A scene waiting a bus stop illustrates some of that delight. Satsuki and Mei are waiting for their father at a bus stop in the woods on a rainy day – the trees block out a considerable amount of light during the daytime, and dusk is soon turning into night (pictured above). Their father is late, and there is a single light around. Totoro drops in quietly, with a single leaf on his head – ostensibly, to stay dry. It’s an absurd, comical moment, dispelling with any simple equations of darkness with danger. For first-time and hundredth-time viewers, the feelings here are not of dread for their father’s tardiness and the children’s loneliness, but of comfort.
However, that does not mean My Neighbor Totoro is without pain. The real world calls Satsuki and Mei home through the health of their mother. With no macro-themes to depict, no humanistic messages to espouse, the pain that Satsuki, Mei, and their father go through is largely beyond their control, and is deeply personal. Perhaps there is no greater fear a child might have than to lose a parent or guardian. That fear is a backdrop, a faint current that remains even in the most joyful scenes. Not that this fear of potential loss distracts from Satsuki and Mei’s play, but it informs both girls’ desire to escape and be themselves where adults might not be able to.
What both Totoro and Grave of the Fireflies accomplish in very different ways is their ability to adopt a child’s perspective and stay there. Some children’s films where children are central characters initially adopt a child’s perspective but, by design, must later incorporate adult sensibilities (2006′s Akeelah and the Bee, 2011′s Hugo). Other children’s films probably could benefit if they remained exclusively from a child’s perspective (1964′s Mary Poppins, still fantastic nevertheless). But Totoro, like The Learning Tree (1969) and Children of Heaven (1997, Iran), is one of very few films that keep with Satsuki and Mei’s views of the world surrounding them. How they interpret new people, places, things, and animals is what Miyazaki is interested in. When they speak of their curious experiences with Totoro to their father or Granny, the adults smile and question Satsuki and Mei about their adventures – never condescending, mocking. They accept these stories as true, even if the girls’ father never witnesses Totoro’s dramatic seed-growing ceremony out in his own front yard late at night (here, I gesticulated at the screen, whisper-shouting, “Dad! Look outside!” There is a magic there long lost on adults, but those adults are never discouraging of those views (sparing viewers from a tiresome “my dad doesn’t think so-and-so is real, so I have to prove him wrong” subplot). Totoro is no innovator in its depiction of children – even when just counting animated films – but the formula it uses for those depictions is just right.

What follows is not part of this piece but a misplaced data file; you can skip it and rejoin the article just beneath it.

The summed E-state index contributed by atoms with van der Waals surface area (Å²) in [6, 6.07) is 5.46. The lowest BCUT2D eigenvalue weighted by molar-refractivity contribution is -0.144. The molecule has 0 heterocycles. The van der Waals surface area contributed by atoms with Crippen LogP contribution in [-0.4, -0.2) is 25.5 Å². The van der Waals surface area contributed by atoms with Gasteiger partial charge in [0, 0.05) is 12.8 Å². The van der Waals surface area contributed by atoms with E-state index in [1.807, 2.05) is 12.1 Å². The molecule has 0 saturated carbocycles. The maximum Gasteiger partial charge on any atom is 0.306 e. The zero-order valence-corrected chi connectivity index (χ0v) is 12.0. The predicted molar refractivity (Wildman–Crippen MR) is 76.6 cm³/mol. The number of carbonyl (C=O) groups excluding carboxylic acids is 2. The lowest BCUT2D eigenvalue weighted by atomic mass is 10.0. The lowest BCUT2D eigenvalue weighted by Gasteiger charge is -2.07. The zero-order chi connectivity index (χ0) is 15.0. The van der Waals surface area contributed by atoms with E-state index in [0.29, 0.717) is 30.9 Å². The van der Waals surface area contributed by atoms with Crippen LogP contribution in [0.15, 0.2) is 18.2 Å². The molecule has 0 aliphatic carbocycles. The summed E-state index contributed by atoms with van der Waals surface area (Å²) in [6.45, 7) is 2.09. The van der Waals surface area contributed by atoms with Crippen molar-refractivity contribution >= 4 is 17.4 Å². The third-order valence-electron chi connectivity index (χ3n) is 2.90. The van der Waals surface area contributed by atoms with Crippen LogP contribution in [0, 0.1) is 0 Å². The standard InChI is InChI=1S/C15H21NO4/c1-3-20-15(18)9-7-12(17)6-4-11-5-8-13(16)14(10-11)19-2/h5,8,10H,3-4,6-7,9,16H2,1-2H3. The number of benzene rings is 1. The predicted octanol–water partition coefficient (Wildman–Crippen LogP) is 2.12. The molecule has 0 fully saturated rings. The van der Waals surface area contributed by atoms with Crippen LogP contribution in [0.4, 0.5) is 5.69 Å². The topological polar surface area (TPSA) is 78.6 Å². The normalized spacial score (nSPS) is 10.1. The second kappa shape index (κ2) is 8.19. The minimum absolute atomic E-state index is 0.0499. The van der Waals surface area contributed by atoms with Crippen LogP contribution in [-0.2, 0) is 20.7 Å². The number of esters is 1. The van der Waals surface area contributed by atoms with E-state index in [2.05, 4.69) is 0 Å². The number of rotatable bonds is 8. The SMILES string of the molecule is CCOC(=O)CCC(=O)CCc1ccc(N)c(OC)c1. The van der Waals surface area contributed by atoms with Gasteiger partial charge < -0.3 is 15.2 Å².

The earliest Studio Ghibli films – from Nausicaä to parts of Only Yesterday (1991) – boasted watercolor backgrounds that invited viewers into each film’s artistry, and My Neighbor Totoro is no different. Kazuo Oga served as art director for his first of many Ghibli films – whether as art director or a background artist – and uses softer colors, as well as pastel-like browns for thicker foliage in the foreground. This colorful softness gradually disappeared from successive Ghibli films, as this would have clashed with the violence seen in Princess Mononoke (1997) and with the advent of computer animation and digital paint – which was not advanced enough at the time to replicate the watercolor backgrounds of the earlier Ghibli films. For the animators working under Oga, many were staffers that were pulling double shifts for Grave of the Fireflies and Totoro – at work, many of these animators found themselves confused about which movie they were working on that day. That only serves to speak for the superior animation found in both works.
Influenced by Japanese pop and the electronic music emerging from Japan in the 1970s and early ‘80s, composer Joe Hisaishi’s first three Ghibli film scores are synthesizer-heavy (Nausicaä, Castle in the Sky, Totoro). That fusion of electronic and Western classical music sources is most apparent in Totoro, which is the last Hisaishi-scored film with a heavy electronic presence. Though the title song, sung by Azumi Inoue, is a delightful, earworm-developing listen, one of the most dated parts of the movie is its music. Numerous electronic-heavy film scores from the 1970s and 80s have aged poorly (see most anything composed by Vangelis; among Ghibli films, Nausicaä’s experimental electronics are distracting), and the film’s setting of the mid-1950s does not help matters. But the motif established in the title song helps a largely episodic plotline, and Hisaishi knows exactly when to use Totoro’s theme in his score for the first time after the opening credits.
In North America, My Neighbor Totoro had a troubled distributive history. For Miyazaki
– who has always maintained a distance from Western film distributors